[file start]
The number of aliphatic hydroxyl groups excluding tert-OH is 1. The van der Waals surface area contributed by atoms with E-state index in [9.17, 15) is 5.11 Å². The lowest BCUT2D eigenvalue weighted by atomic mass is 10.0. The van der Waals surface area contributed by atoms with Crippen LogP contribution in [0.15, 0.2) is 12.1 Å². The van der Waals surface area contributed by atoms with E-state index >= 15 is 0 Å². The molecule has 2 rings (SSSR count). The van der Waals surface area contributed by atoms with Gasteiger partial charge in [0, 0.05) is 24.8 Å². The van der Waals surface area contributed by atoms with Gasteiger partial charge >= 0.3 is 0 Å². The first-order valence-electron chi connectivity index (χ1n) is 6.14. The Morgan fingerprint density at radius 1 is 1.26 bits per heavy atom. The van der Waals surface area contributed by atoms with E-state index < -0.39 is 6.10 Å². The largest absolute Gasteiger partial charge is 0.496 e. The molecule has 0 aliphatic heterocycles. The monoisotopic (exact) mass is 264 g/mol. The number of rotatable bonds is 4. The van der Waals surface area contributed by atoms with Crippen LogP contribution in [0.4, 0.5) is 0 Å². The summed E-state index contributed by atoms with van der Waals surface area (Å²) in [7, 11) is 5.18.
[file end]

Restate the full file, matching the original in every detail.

The number of aliphatic hydroxyl groups excluding tert-OH is 1. The van der Waals surface area contributed by atoms with E-state index in [9.17, 15) is 5.11 Å². The lowest BCUT2D eigenvalue weighted by atomic mass is 10.0. The van der Waals surface area contributed by atoms with Crippen LogP contribution in [0.15, 0.2) is 12.1 Å². The van der Waals surface area contributed by atoms with E-state index >= 15 is 0 Å². The molecule has 2 rings (SSSR count). The van der Waals surface area contributed by atoms with Gasteiger partial charge in [0, 0.05) is 24.8 Å². The van der Waals surface area contributed by atoms with Gasteiger partial charge >= 0.3 is 0 Å². The first-order valence-electron chi connectivity index (χ1n) is 6.14. The Morgan fingerprint density at radius 1 is 1.26 bits per heavy atom. The van der Waals surface area contributed by atoms with E-state index < -0.39 is 6.10 Å². The largest absolute Gasteiger partial charge is 0.496 e. The molecule has 0 aliphatic heterocycles. The monoisotopic (exact) mass is 264 g/mol. The number of rotatable bonds is 4. The van der Waals surface area contributed by atoms with Crippen LogP contribution in [0.4, 0.5) is 0 Å². The summed E-state index contributed by atoms with van der Waals surface area (Å²) in [7, 11) is 5.18.